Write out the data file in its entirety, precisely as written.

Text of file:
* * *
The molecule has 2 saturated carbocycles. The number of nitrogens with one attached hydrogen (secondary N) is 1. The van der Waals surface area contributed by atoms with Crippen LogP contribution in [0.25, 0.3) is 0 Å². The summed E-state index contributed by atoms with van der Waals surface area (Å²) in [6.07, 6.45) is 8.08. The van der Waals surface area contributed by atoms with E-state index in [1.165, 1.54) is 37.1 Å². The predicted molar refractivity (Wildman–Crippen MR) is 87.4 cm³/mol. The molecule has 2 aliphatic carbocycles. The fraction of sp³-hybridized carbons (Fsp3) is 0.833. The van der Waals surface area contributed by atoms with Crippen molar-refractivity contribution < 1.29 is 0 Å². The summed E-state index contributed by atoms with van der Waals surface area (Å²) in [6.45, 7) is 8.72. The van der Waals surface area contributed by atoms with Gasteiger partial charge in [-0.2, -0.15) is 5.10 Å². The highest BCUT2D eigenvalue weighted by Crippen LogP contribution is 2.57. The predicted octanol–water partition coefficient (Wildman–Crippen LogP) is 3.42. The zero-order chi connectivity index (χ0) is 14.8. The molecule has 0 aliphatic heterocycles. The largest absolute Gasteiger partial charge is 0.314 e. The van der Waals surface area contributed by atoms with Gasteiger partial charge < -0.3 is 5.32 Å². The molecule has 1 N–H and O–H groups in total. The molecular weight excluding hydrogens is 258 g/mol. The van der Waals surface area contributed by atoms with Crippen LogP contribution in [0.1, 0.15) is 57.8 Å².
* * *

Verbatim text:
The molecule has 2 saturated carbocycles. The number of nitrogens with one attached hydrogen (secondary N) is 1. The van der Waals surface area contributed by atoms with Crippen LogP contribution in [0.25, 0.3) is 0 Å². The summed E-state index contributed by atoms with van der Waals surface area (Å²) in [6.07, 6.45) is 8.08. The van der Waals surface area contributed by atoms with E-state index in [1.165, 1.54) is 37.1 Å². The predicted molar refractivity (Wildman–Crippen MR) is 87.4 cm³/mol. The molecule has 2 aliphatic carbocycles. The fraction of sp³-hybridized carbons (Fsp3) is 0.833. The van der Waals surface area contributed by atoms with Crippen molar-refractivity contribution < 1.29 is 0 Å². The summed E-state index contributed by atoms with van der Waals surface area (Å²) in [6.45, 7) is 8.72. The van der Waals surface area contributed by atoms with Gasteiger partial charge in [-0.2, -0.15) is 5.10 Å². The highest BCUT2D eigenvalue weighted by Crippen LogP contribution is 2.57. The predicted octanol–water partition coefficient (Wildman–Crippen LogP) is 3.42. The zero-order chi connectivity index (χ0) is 14.8. The molecule has 0 aliphatic heterocycles. The largest absolute Gasteiger partial charge is 0.314 e. The van der Waals surface area contributed by atoms with Gasteiger partial charge < -0.3 is 5.32 Å². The molecule has 1 N–H and O–H groups in total. The molecular weight excluding hydrogens is 258 g/mol. The van der Waals surface area contributed by atoms with Crippen LogP contribution in [0.1, 0.15) is 57.8 Å².